Students asked to leave dorms amid COVID-19 pandemic

Iba Residence Hall (copy)

Students have been asked to leave the residence halls by April 3.

Amid growing fears surrounding the COVID-19 pandemic, Oklahoma State University has asked students to leave residence halls and gave students a 12-day period to move out.

The 12-day move out period begins Monday, OSU said Thursday via email. The announcement came one day after OSU announced it will move to all online classes for the rest of the semester.

“We are strongly encouraging a reduced occupancy in on-campus housing for the rest of the spring semester,” the email said. “This decision was made to protect the health of our entire campus community – students, faculty and staff.”

Residents will use an online sign-up form to register for a 1.5 hour slot between 9 a.m. and 4 p.m. to move all their belongings out of the dorms. Students have been asked to bring as few people with them to move out as possible.

Residents who can’t move out before April 3 have been asked to fill out an online form, called an extension request, explaining why they need to stay on campus. If the request is approved, students will be required to complete a health screening provided by University Health Services and may be asked to relocate to a different dorm. Dining options will be limited for those who remain on campus.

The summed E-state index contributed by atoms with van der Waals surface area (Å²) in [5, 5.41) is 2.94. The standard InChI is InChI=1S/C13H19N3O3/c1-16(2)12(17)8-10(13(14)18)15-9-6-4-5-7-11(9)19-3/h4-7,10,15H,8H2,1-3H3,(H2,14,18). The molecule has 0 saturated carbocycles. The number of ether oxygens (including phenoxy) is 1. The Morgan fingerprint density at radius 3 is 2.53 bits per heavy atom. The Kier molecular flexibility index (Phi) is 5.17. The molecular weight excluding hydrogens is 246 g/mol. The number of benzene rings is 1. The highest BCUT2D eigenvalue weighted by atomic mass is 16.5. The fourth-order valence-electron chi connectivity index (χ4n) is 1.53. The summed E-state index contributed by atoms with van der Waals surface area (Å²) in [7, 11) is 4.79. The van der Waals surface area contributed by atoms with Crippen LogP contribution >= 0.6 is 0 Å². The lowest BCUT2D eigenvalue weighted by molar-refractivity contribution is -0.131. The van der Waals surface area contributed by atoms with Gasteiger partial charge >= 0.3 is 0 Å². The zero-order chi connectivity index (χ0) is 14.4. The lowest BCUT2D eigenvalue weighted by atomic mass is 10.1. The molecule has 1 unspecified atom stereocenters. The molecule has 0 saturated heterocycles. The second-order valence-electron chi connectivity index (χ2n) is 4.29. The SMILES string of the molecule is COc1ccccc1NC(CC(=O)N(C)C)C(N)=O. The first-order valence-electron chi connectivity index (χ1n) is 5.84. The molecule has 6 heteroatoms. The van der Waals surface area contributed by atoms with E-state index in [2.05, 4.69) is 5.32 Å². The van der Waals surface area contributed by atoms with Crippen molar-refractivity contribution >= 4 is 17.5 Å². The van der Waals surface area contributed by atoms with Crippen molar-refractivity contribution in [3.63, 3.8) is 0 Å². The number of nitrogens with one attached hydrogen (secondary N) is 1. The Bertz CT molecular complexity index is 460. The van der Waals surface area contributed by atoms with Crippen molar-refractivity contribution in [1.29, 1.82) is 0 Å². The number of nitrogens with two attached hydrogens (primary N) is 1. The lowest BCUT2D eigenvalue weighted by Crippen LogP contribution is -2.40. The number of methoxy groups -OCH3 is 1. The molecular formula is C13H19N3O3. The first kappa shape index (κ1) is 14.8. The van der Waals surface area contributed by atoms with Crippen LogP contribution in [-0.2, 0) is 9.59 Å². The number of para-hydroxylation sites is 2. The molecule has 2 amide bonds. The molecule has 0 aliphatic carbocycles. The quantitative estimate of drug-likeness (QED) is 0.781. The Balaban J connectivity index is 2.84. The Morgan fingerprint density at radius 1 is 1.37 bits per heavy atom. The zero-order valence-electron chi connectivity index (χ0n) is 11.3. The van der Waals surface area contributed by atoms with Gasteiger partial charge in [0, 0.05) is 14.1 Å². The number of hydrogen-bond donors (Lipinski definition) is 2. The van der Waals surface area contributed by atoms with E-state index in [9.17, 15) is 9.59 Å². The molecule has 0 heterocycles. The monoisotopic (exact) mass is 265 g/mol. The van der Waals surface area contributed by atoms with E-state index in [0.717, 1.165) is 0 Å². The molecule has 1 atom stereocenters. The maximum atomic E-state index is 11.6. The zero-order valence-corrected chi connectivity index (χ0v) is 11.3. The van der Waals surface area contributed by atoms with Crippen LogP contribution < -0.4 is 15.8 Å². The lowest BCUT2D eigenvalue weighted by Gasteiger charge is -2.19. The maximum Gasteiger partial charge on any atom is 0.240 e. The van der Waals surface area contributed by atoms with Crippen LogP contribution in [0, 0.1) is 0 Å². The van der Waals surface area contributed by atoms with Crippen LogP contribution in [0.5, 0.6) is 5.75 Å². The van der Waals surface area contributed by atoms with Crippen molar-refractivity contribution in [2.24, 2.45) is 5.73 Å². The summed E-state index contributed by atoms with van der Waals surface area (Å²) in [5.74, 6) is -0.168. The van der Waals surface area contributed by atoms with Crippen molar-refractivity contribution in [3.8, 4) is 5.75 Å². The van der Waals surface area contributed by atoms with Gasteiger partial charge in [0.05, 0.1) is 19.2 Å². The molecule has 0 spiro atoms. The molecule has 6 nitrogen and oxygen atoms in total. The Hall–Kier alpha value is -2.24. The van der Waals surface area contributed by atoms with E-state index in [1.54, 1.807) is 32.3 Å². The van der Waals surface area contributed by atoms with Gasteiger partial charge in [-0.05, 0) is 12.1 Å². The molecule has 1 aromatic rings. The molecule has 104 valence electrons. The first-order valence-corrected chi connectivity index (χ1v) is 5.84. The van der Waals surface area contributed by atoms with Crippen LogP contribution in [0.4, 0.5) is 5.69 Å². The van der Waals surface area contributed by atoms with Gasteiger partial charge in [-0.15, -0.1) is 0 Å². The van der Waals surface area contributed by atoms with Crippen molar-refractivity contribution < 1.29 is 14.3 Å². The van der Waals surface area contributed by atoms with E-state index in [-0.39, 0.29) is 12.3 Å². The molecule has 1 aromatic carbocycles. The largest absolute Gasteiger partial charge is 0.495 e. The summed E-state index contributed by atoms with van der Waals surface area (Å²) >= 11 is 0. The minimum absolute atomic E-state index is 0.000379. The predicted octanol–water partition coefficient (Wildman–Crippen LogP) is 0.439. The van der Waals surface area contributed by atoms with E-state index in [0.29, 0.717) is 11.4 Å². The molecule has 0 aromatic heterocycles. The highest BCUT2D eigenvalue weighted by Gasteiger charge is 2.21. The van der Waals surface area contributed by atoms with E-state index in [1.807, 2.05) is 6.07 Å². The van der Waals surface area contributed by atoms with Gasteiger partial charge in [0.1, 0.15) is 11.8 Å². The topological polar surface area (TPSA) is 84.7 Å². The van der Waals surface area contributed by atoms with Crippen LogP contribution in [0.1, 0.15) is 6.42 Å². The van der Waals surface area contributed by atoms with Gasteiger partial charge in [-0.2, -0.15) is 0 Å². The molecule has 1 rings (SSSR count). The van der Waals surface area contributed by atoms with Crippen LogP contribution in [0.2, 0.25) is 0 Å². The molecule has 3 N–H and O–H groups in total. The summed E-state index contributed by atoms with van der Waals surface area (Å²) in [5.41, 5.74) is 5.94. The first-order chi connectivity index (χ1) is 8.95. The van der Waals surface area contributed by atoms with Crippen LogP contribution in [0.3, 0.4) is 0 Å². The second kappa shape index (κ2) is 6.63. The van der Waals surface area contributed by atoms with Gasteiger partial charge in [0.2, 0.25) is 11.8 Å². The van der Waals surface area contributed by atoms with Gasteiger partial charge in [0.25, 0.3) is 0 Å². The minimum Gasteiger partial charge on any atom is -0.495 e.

Refunds will be issued to students via their OSU bursar accounts.

The community mentors have been sent home as well, and Residential Life will run with reduced staff in the halls that remain open. Without the community mentors, residents will move out with key envelopes, and they will not be asked to clean their rooms. Residential Life will assess the rooms once students move out, and residents will be charged for any damages.

Alexis Skurnack, a community mentor in Stinchcomb Residence Hall, said she understands the university’s logic, but she thinks the university could have handled the situation differently.

“I would have liked to stay, and I think it’s kind of sad for the people that did want to,” Skurnack said. “I think if they were going to (make people move out), they should’ve announced it before spring break because I feel like it’s going to cause issues trying to bring everybody back to do it.”

Closing the residence halls is the newest action on OSU’s growing list of precautions to avoid an outbreak of COVID-19 on campus, and some students have mixed emotions about the decision.

Wentz resident Gabe Stephens said he’s glad the university is trying to keep students safe, but he is in Stillwater for more than just school. Stephens, originally from Lawton, Oklahoma, is about to start a new job that he needs for experience, but he may have to quit before he starts if he can’t stay on campus.

“They should make some type of way for students who need to stay on campus, they should let them stay,” Stephens said. “I understand that this epidemic is kind of a big deal, so I don’t know if they have much choice, but I think they can figure something out.”

Skurnack encouraged residents to be mindful of other people’s situations when they move out and to make sure to take the proper safety precautions.

“If you’re flexible with your time, pick a time that you think most people would not be able to (move out), especially if they live far away,” Skurnack said.

“Even though it’s stressful to do all of it in such a short amount of time, still be aware that people are coming back from spring break. They’re coming back from their trips and stuff, so take it serious as far as staying away from people.”